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As far as I know, 「同じ」 {onaji} is not a 形容詞 {keiyoushi} (-i adjective) so how does it become 「同じく」 {onajiku}? Or does {onajiku} not come from {onaji}?

Also, are there any other non i-adjectives that have -ku counterparts (regardless of the answer for above)?

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2 Answers 2

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同じ is mainly used as 形容動詞 (Adjectival noun) like,

彼と父親の趣味は同じだ (He and his father's hobby are the same.)

but it also can be used as adjective (形容詞) with an irregularity that the -i ending is dropped. For example,

彼は父親と同じ趣味をもっている。 (He has the same hobby with his father)

But 同じく has special usage that mean そして同じように, for example.

A-さん: 私は~部所属の~と申します。 (I am from ~ department and my name is ~)

B-さん: 同じく~部所属の~と言います。 (I am also from ~ department and I am ... )

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Are there any other special 形容動詞 that can be used as 形容詞? Thanks for the answer nevertheless. –  Lukman Jun 2 '11 at 4:23
    
@Lukman, what I can figured out now for that another similar one is - あらた and あらためて, but they have different kanjis when writing. –  YOU Jun 2 '11 at 4:51
    
You're right on the meaning of "onajiku", but I'm not sure you can use onajiku as an adjectival noun like "onaji". I think it has to be used as an adverb? –  makdad Jun 2 '11 at 12:54
    
@YOU: 新た (あらた) and 改めて (あらためて)? These are different parts of speech. 新た is a standard な-adjective, and 改めて comes from the verb 改める. –  Derek Schaab Jun 2 '11 at 12:56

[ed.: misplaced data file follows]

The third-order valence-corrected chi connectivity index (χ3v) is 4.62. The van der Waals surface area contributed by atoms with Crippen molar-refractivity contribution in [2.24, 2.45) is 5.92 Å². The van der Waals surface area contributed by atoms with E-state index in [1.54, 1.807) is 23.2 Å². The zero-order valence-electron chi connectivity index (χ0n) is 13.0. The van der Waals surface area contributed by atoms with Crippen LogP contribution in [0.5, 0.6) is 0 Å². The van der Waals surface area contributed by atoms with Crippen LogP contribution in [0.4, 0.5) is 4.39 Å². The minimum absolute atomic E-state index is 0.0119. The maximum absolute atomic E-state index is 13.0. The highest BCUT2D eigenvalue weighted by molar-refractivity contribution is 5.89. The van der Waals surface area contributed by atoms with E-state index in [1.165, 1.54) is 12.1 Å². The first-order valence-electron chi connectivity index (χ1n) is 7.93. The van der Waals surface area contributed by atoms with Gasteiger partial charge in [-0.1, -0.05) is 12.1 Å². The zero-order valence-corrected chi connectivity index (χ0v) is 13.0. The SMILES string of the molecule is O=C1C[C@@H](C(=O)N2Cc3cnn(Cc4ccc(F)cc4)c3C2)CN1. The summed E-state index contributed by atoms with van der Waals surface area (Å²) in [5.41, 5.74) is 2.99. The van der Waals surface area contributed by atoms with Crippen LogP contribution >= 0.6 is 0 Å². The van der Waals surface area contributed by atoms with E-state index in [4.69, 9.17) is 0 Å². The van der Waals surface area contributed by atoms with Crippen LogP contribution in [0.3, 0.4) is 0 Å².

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Nah, I think onajiku is an adverb. Usually it comes at the beginning - as you noted, and thus seems like a conjunction -- but in business speech it often comes in the middle in a sentence, I feel. –  makdad Jun 2 '11 at 13:05

In fact, 同じく does come from 同じ. The key here is to look at the historical form of 同じ: it was originally a regular adjective, following the pattern of the shiku-type adjectives (シク活用形容詞). [1] If it followed the normal development of shiku-type adjectives, it would have become 同じい, which apparently does occur, if rarely. [2]

There are some other -ku adverbs whose adjectivial counterparts are (essentially) extinct in modern Japanese. For example, 如く (as in 〜が如く) was originally derived from the adjective 如し, and similarly べく (as in なるべく) from 可し. (The latter is not a perhaps good example, as some of its other forms survive, e.g. べき, べからず etc.)

There is a (probably) unrelated morpheme -(a)ku which nominalises verbs and adjectives. Examples include 曰く←言う and 思惑←思う. It is unproductive in modern Japanese.

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Wow thanks for the new insight –  Lukman Aug 4 '11 at 12:23

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